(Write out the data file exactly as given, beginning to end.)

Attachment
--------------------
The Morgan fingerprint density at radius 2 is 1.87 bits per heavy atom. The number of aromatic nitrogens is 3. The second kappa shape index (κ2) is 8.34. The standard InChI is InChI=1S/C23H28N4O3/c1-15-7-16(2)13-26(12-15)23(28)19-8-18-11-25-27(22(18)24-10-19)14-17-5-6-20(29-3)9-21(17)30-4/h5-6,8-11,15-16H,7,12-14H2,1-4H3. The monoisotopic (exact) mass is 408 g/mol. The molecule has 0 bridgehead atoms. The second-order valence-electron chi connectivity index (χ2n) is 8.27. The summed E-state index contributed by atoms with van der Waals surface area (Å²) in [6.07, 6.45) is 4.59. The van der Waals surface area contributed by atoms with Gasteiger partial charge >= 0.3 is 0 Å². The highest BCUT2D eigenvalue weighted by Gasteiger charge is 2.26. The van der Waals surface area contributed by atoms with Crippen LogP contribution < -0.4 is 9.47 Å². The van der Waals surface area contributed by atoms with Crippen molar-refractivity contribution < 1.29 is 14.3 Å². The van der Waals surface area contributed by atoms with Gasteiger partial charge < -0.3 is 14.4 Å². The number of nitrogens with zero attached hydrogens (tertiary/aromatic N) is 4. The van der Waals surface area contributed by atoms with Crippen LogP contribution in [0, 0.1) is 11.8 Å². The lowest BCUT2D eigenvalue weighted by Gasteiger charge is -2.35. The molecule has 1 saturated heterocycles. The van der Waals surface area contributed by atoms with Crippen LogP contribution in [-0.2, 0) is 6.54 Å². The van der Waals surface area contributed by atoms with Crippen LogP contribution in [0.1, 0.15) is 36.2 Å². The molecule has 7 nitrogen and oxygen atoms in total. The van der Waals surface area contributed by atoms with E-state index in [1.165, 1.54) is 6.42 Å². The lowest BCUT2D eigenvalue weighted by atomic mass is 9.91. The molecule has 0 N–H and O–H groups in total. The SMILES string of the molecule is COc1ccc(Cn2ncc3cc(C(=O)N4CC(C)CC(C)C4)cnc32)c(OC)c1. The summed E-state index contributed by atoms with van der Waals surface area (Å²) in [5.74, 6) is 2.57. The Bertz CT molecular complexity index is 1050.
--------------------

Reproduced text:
The Morgan fingerprint density at radius 2 is 1.87 bits per heavy atom. The number of aromatic nitrogens is 3. The second kappa shape index (κ2) is 8.34. The standard InChI is InChI=1S/C23H28N4O3/c1-15-7-16(2)13-26(12-15)23(28)19-8-18-11-25-27(22(18)24-10-19)14-17-5-6-20(29-3)9-21(17)30-4/h5-6,8-11,15-16H,7,12-14H2,1-4H3. The monoisotopic (exact) mass is 408 g/mol. The molecule has 0 bridgehead atoms. The second-order valence-electron chi connectivity index (χ2n) is 8.27. The summed E-state index contributed by atoms with van der Waals surface area (Å²) in [6.07, 6.45) is 4.59. The van der Waals surface area contributed by atoms with Gasteiger partial charge >= 0.3 is 0 Å². The highest BCUT2D eigenvalue weighted by Gasteiger charge is 2.26. The van der Waals surface area contributed by atoms with Crippen LogP contribution < -0.4 is 9.47 Å². The van der Waals surface area contributed by atoms with Crippen molar-refractivity contribution < 1.29 is 14.3 Å². The van der Waals surface area contributed by atoms with Gasteiger partial charge < -0.3 is 14.4 Å². The number of nitrogens with zero attached hydrogens (tertiary/aromatic N) is 4. The van der Waals surface area contributed by atoms with Crippen LogP contribution in [0, 0.1) is 11.8 Å². The lowest BCUT2D eigenvalue weighted by Gasteiger charge is -2.35. The molecule has 1 saturated heterocycles. The van der Waals surface area contributed by atoms with Crippen LogP contribution in [-0.2, 0) is 6.54 Å². The van der Waals surface area contributed by atoms with Crippen LogP contribution in [0.1, 0.15) is 36.2 Å². The molecule has 7 nitrogen and oxygen atoms in total. The van der Waals surface area contributed by atoms with E-state index in [1.165, 1.54) is 6.42 Å². The lowest BCUT2D eigenvalue weighted by atomic mass is 9.91. The molecule has 0 N–H and O–H groups in total. The SMILES string of the molecule is COc1ccc(Cn2ncc3cc(C(=O)N4CC(C)CC(C)C4)cnc32)c(OC)c1. The summed E-state index contributed by atoms with van der Waals surface area (Å²) in [5.74, 6) is 2.57. The Bertz CT molecular complexity index is 1050.